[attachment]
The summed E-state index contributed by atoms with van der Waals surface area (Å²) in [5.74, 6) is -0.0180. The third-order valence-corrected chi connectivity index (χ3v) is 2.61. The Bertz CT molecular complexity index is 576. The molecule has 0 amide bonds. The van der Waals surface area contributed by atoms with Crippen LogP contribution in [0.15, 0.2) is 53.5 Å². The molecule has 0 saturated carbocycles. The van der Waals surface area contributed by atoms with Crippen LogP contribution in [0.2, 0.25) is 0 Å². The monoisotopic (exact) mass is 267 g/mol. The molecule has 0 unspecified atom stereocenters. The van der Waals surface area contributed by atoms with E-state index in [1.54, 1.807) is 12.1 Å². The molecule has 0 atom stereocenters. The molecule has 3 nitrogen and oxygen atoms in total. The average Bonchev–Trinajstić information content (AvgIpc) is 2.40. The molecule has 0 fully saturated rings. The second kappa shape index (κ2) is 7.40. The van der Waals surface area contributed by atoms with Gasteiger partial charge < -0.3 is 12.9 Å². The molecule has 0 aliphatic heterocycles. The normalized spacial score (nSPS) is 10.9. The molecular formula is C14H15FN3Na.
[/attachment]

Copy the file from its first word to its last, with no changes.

The summed E-state index contributed by atoms with van der Waals surface area (Å²) in [5.74, 6) is -0.0180. The third-order valence-corrected chi connectivity index (χ3v) is 2.61. The Bertz CT molecular complexity index is 576. The molecule has 0 amide bonds. The van der Waals surface area contributed by atoms with Crippen LogP contribution in [0.15, 0.2) is 53.5 Å². The molecule has 0 saturated carbocycles. The van der Waals surface area contributed by atoms with Crippen LogP contribution in [0.2, 0.25) is 0 Å². The monoisotopic (exact) mass is 267 g/mol. The molecule has 0 unspecified atom stereocenters. The van der Waals surface area contributed by atoms with E-state index in [1.54, 1.807) is 12.1 Å². The molecule has 0 atom stereocenters. The molecule has 3 nitrogen and oxygen atoms in total. The average Bonchev–Trinajstić information content (AvgIpc) is 2.40. The molecule has 0 fully saturated rings. The second kappa shape index (κ2) is 7.40. The van der Waals surface area contributed by atoms with Gasteiger partial charge < -0.3 is 12.9 Å². The molecule has 0 aliphatic heterocycles. The normalized spacial score (nSPS) is 10.9. The molecular formula is C14H15FN3Na.